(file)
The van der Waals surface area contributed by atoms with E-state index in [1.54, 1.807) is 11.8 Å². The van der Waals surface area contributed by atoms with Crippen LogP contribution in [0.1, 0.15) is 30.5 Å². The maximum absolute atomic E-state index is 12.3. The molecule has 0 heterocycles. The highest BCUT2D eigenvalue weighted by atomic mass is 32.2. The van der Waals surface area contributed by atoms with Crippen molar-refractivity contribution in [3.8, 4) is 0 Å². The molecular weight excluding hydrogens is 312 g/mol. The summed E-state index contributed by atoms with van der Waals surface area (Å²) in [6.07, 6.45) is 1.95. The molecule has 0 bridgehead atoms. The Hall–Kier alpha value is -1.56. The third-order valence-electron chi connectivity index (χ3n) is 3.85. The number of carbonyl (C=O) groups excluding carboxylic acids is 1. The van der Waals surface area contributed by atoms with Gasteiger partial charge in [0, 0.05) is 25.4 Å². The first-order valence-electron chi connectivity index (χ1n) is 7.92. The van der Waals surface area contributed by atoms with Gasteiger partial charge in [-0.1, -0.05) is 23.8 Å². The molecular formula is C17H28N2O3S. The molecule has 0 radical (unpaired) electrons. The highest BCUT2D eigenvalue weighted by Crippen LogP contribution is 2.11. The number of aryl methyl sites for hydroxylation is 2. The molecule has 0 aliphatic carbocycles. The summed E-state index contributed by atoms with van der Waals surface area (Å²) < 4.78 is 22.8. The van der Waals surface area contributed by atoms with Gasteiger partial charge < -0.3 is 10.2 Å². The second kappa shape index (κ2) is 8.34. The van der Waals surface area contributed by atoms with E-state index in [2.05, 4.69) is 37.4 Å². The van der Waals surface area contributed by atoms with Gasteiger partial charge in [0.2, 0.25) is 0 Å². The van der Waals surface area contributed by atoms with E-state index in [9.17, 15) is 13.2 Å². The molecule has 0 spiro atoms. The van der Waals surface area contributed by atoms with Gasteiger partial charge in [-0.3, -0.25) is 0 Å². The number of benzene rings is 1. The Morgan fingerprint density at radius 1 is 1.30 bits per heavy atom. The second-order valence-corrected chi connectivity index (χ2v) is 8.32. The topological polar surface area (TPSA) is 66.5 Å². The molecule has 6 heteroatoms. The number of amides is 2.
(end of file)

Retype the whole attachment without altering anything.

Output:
The van der Waals surface area contributed by atoms with E-state index in [1.54, 1.807) is 11.8 Å². The van der Waals surface area contributed by atoms with Crippen LogP contribution in [0.1, 0.15) is 30.5 Å². The maximum absolute atomic E-state index is 12.3. The molecule has 0 heterocycles. The highest BCUT2D eigenvalue weighted by atomic mass is 32.2. The van der Waals surface area contributed by atoms with Crippen molar-refractivity contribution in [3.8, 4) is 0 Å². The molecular weight excluding hydrogens is 312 g/mol. The summed E-state index contributed by atoms with van der Waals surface area (Å²) in [6.07, 6.45) is 1.95. The molecule has 0 bridgehead atoms. The Hall–Kier alpha value is -1.56. The third-order valence-electron chi connectivity index (χ3n) is 3.85. The number of carbonyl (C=O) groups excluding carboxylic acids is 1. The van der Waals surface area contributed by atoms with Gasteiger partial charge in [0, 0.05) is 25.4 Å². The first-order valence-electron chi connectivity index (χ1n) is 7.92. The van der Waals surface area contributed by atoms with Gasteiger partial charge in [-0.1, -0.05) is 23.8 Å². The molecular formula is C17H28N2O3S. The molecule has 0 radical (unpaired) electrons. The highest BCUT2D eigenvalue weighted by Crippen LogP contribution is 2.11. The number of aryl methyl sites for hydroxylation is 2. The molecule has 0 aliphatic carbocycles. The summed E-state index contributed by atoms with van der Waals surface area (Å²) < 4.78 is 22.8. The van der Waals surface area contributed by atoms with Gasteiger partial charge < -0.3 is 10.2 Å². The second kappa shape index (κ2) is 8.34. The van der Waals surface area contributed by atoms with E-state index in [2.05, 4.69) is 37.4 Å². The van der Waals surface area contributed by atoms with Gasteiger partial charge in [0.2, 0.25) is 0 Å². The van der Waals surface area contributed by atoms with E-state index in [9.17, 15) is 13.2 Å². The molecule has 0 spiro atoms. The van der Waals surface area contributed by atoms with Gasteiger partial charge in [-0.3, -0.25) is 0 Å². The number of benzene rings is 1. The Morgan fingerprint density at radius 1 is 1.30 bits per heavy atom. The second-order valence-corrected chi connectivity index (χ2v) is 8.32. The topological polar surface area (TPSA) is 66.5 Å². The molecule has 6 heteroatoms. The number of amides is 2.